For a lot of guys growing up, it’s hard to miss how much the comic book superhero secret identity thing overlaps with the double lives young gay people find themselves trapped in, as they weigh the risks of coming out against the heartache of keeping secrets. Hero is a pitch-perfect narrative of teen basketball star Thom Creed, who has to deal with hiding both his powers and his attraction to other guys. Perry Moore deftly keeps the story away from being “about” these tropes, keeping the focus on Thom and what happens to him as the world forces his hand and he figures out where he belongs in it. Michael Urie does a great job rendering a broad array of characters, and the audiobook also boasts a sweet preface by Stan Lee himself.

Kage
Kage trilogy, Book 1
By Maris Black
Narrated by J. F. Harding (8:02)
My rating: Star rating

Maris Black has a knack for developing rich characters through point-of-view perspective, and in Kage we become intimately familiar not only with the narrator, straight college jock Jamie Atwood, but also with the object of his instant obsession, aspiring mixed-martial-arts star Michael Kage. The first book stays with Jamie’s narrative, and yet it allows us to really get to know not only the relentless fighter Kage shows the world but the vulnerable young man only Jamie sees. The trilogy is driven by the irresistible gravitational pull between the two athletes, and how their connection is twisted, broken, and reforged by their own demons, both internal and, in Kage’s case, external. The pacing, story, characterization, and narration are all top-notch, and you even learn a bit about MMA fighting to boot.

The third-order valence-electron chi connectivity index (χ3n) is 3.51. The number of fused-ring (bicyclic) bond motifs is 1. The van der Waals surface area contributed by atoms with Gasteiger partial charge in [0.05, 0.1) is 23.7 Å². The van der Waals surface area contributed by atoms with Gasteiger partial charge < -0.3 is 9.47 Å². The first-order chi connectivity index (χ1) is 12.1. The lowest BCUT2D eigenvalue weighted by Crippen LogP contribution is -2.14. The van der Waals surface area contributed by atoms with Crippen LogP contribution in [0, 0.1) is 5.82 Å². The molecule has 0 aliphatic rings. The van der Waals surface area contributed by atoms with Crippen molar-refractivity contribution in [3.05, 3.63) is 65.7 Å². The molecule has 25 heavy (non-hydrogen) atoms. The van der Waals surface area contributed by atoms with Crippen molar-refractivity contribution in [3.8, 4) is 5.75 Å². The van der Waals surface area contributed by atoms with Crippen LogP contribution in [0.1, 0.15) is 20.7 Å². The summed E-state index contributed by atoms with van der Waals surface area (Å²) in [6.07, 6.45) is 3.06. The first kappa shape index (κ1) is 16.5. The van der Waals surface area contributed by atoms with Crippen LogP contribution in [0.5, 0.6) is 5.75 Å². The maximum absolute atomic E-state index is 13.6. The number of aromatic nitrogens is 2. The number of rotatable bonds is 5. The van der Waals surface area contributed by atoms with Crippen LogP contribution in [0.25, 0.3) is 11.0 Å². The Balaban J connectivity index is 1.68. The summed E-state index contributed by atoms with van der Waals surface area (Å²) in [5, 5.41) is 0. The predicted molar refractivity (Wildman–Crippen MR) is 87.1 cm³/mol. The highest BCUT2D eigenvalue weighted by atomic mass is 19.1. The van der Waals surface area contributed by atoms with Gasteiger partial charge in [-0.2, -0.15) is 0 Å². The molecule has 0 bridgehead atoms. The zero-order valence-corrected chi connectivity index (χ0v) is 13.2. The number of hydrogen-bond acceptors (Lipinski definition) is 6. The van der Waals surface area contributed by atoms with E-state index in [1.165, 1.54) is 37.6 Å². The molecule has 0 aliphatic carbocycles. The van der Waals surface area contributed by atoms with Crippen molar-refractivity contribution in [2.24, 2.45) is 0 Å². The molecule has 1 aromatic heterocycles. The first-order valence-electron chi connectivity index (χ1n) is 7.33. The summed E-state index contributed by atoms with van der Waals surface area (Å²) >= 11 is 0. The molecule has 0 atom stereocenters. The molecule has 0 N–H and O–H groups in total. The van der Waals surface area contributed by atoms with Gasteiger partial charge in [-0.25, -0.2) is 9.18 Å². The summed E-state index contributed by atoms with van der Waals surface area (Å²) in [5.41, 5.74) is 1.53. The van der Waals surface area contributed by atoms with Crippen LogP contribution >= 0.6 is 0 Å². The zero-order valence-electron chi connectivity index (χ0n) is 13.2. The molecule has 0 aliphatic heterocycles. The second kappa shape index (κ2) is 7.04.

Sinner’s Gin
Sinners series, Book 1
By Rhys Ford
Narrated by Tristan James (7:57)
My rating: Star rating

Rhys Ford likes the uke/seme dynamic—big tough guy meets smaller, beautiful guy—but Ford also likes to play with it, building up nuanced evocations of the contrasting lovers trope and then hurling them into a death-and-danger adventure plot, building an intricate love story between men transformed by bloodshed and mayhem. In the first story of the Sinners series, Miki St. John, orphan, rock star, survivor of a fatal accident that destroyed his band Sinner’s Gin, encounters tough, tender-hearted SFPD inspector Kane Morgan, and the instinct that draws the two stubborn men together only intensifies as the bodies start to drop. The series keeps up the fascinating bonding of the Morgan clan with strong, scappy survivors, and Tristan James is the ideal voice for it.